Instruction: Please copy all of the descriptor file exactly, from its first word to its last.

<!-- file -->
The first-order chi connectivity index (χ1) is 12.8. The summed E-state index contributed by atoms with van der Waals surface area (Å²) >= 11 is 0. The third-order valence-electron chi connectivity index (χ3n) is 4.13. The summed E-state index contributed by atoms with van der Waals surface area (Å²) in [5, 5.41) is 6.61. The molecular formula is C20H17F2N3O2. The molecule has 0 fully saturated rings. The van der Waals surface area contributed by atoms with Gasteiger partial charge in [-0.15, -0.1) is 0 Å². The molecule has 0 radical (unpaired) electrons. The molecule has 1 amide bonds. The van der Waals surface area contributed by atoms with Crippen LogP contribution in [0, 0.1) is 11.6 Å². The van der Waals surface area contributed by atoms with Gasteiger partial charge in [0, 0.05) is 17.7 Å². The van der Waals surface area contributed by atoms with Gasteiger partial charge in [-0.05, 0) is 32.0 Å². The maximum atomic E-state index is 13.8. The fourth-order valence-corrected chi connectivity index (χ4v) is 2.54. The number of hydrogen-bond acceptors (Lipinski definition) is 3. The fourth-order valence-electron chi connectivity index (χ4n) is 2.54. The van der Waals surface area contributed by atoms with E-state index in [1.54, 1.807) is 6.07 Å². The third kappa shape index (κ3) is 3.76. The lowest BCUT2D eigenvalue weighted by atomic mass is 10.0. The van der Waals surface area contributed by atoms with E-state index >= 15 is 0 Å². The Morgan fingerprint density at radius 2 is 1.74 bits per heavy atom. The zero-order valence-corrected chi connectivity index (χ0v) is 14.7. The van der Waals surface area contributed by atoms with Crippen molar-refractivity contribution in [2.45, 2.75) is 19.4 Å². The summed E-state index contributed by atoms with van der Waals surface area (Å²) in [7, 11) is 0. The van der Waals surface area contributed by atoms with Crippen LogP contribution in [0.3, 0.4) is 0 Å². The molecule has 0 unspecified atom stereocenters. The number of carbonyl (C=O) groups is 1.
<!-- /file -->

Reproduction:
The first-order chi connectivity index (χ1) is 12.8. The summed E-state index contributed by atoms with van der Waals surface area (Å²) >= 11 is 0. The third-order valence-electron chi connectivity index (χ3n) is 4.13. The summed E-state index contributed by atoms with van der Waals surface area (Å²) in [5, 5.41) is 6.61. The molecular formula is C20H17F2N3O2. The molecule has 0 fully saturated rings. The van der Waals surface area contributed by atoms with Gasteiger partial charge in [-0.15, -0.1) is 0 Å². The molecule has 0 radical (unpaired) electrons. The molecule has 1 amide bonds. The van der Waals surface area contributed by atoms with Crippen LogP contribution in [0, 0.1) is 11.6 Å². The van der Waals surface area contributed by atoms with Gasteiger partial charge in [0, 0.05) is 17.7 Å². The van der Waals surface area contributed by atoms with Gasteiger partial charge in [-0.05, 0) is 32.0 Å². The maximum atomic E-state index is 13.8. The fourth-order valence-corrected chi connectivity index (χ4v) is 2.54. The number of hydrogen-bond acceptors (Lipinski definition) is 3. The fourth-order valence-electron chi connectivity index (χ4n) is 2.54. The van der Waals surface area contributed by atoms with E-state index in [1.54, 1.807) is 6.07 Å². The third kappa shape index (κ3) is 3.76. The lowest BCUT2D eigenvalue weighted by atomic mass is 10.0. The van der Waals surface area contributed by atoms with E-state index >= 15 is 0 Å². The Morgan fingerprint density at radius 2 is 1.74 bits per heavy atom. The zero-order valence-corrected chi connectivity index (χ0v) is 14.7. The van der Waals surface area contributed by atoms with Crippen molar-refractivity contribution in [2.45, 2.75) is 19.4 Å². The summed E-state index contributed by atoms with van der Waals surface area (Å²) in [7, 11) is 0. The van der Waals surface area contributed by atoms with Crippen LogP contribution in [0.3, 0.4) is 0 Å². The molecule has 0 unspecified atom stereocenters. The number of carbonyl (C=O) groups is 1.